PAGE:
The digital revolution has been transforming and disrupting different industries from media and retail to finance and automotive. It is now the time for the pharmaceutical industry to be disrupted. To stay competitive and bring value to patients, pharmaceutical companies need to have an understanding of what digital means for them, define long-term strategies for the digital era, and commit to implementing the strategies by shifting their mindsets towards more patient-centric approaches.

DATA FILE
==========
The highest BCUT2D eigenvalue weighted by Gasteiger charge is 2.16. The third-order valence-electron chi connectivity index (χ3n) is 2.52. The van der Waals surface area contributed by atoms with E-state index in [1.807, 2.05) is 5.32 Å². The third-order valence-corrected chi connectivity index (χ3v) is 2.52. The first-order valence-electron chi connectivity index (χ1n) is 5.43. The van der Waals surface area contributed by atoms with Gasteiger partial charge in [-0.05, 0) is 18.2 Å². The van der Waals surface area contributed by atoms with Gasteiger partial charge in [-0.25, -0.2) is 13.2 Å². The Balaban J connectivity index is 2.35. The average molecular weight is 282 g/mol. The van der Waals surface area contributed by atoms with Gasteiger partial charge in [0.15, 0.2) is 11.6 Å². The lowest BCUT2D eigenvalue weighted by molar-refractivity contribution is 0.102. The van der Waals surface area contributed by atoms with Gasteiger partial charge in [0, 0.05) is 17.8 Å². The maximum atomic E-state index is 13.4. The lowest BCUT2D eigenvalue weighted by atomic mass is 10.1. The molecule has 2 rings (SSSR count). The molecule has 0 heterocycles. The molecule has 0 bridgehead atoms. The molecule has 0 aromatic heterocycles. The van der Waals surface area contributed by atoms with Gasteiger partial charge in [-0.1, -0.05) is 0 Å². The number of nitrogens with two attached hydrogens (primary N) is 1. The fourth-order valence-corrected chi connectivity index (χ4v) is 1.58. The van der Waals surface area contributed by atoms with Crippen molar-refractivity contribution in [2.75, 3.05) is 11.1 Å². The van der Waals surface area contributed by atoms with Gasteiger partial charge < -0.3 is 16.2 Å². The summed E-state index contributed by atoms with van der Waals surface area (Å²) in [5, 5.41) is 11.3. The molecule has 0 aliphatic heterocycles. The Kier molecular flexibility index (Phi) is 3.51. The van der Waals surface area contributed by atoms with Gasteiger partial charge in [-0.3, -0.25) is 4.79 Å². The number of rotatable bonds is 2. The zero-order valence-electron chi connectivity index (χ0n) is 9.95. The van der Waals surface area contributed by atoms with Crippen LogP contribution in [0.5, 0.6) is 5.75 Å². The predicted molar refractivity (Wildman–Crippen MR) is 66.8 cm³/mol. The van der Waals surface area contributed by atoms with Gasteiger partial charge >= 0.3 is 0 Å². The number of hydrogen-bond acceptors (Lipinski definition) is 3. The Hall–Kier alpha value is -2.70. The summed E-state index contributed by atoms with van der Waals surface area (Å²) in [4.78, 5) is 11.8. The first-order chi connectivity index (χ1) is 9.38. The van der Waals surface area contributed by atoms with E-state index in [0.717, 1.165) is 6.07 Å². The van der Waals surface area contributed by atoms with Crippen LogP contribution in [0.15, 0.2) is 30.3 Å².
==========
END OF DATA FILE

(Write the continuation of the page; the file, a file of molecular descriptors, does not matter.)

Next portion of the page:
Effective Research and Development (R&D) is the lifeblood of the pharmaceutical industry. The funding of this highly risky and long-term activity had until the last decade or so been primarily left to well-capitalised and integrated global Big Pharma companies. A more recent era of cheap money has now changed all that. Since the market crash of 2008, a combination of ultra-low global interest rates and quantitative easing have changed how pharma R&D is funded, which has in turn changed how R&D is done. Products that take many years to research and develop are now passing through the hands of a multiple and fragmented set of investors, companies and individuals. Yet the complexity of today’s R&D requires an integration of many skills, perspectives and experiences. In this paper we explore how a new breed of leading pharmaceutical companies have been responding to the new funding environment, by defragmenting R&D to the benefit of the patients they develop medicines for and the investors that fund their businesses.